If it's being done on purpose and is contrary to the rules then it should be stamped upon by the FIA. They just have to be able to prove wrong doing on the part of any team suspected of breaking the rules. Perhaps we will see another example of a "secret agreement" between a team and the FIA...
Turbo says "Dumpster sounds so much more classy. It's the diamond of the cesspools." oh, and "The Dutch fans are drunk. Maybe"

Xwang
Xwang
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Joined: Sun Dec 02, 2012 10:12 am

### Re: 2022 cars 'porpoising' at high speed

Just_a_fan wrote:
Sat Jul 02, 2022 9:48 pm
Xwang wrote:
Sat Jul 02, 2022 2:52 pm
I do not know if you had already discussed about this other aspect of the new directive:
https://the-race.com/formula-1/how-f1s- ... ed-detail/
It seems that FIA will have a better look on flexibility of the bottom side of cars.
Indeed I had thought that if the area where the plank is attached is made like rubber, it could be possible to run always with the plank touching the ground by damping in that way the porpoising.
Is there any team that uses this trick?
I think one could be Red Bull because they are always creating sparks in a stable manner while others are bouncing like kangooros, but maybe I am wrong.
If it's being done on purpose and is contrary to the rules then it should be stamped upon by the FIA. They just have to be able to prove wrong doing on the part of any team suspected of breaking the rules. Perhaps we will see another example of a "secret agreement" between a team and the FIA...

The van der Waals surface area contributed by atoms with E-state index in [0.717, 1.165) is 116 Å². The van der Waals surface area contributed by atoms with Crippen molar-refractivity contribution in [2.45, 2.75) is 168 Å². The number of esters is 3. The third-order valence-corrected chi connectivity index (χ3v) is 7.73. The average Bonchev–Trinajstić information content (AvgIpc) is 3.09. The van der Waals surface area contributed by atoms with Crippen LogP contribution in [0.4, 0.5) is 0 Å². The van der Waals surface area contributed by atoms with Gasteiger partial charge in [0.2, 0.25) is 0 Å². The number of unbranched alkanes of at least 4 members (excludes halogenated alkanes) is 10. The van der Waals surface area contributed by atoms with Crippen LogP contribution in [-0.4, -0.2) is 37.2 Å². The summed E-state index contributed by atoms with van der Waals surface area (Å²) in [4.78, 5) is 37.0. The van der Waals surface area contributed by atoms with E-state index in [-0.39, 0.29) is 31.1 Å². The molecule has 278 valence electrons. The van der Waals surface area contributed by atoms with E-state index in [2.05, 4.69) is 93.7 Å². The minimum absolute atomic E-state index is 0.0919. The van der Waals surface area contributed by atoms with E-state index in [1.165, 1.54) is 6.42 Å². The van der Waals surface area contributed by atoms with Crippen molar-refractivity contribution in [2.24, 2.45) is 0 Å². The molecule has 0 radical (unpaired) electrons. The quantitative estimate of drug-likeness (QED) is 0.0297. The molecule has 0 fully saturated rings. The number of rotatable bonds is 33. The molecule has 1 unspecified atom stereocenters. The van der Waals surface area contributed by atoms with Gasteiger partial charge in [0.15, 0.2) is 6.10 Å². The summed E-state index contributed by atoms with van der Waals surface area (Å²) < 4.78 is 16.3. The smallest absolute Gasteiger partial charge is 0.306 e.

If what is written is correct and if I have correctly understood that, the new directive clarifies that the 2mm of maximum deflection applies to the whole area and not just to the front and rear part of the plank that is where the test was conducted up to now.
I'm still learning English so please excuse me if my English is not good enough and feel free to correct me via PM if you want.

siskue2005
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Joined: Fri May 11, 2007 8:50 pm

### Re: 2022 cars 'porpoising' at high speed

https://the-race.com/formula-1/how-f1s- ... ed-detail/

he FIA notes that any car configured around a plank which flexes by more than the 2mm regulation limit will be considered in contravention of regulations 3.5.9e and 3.15.8a. Those regs state: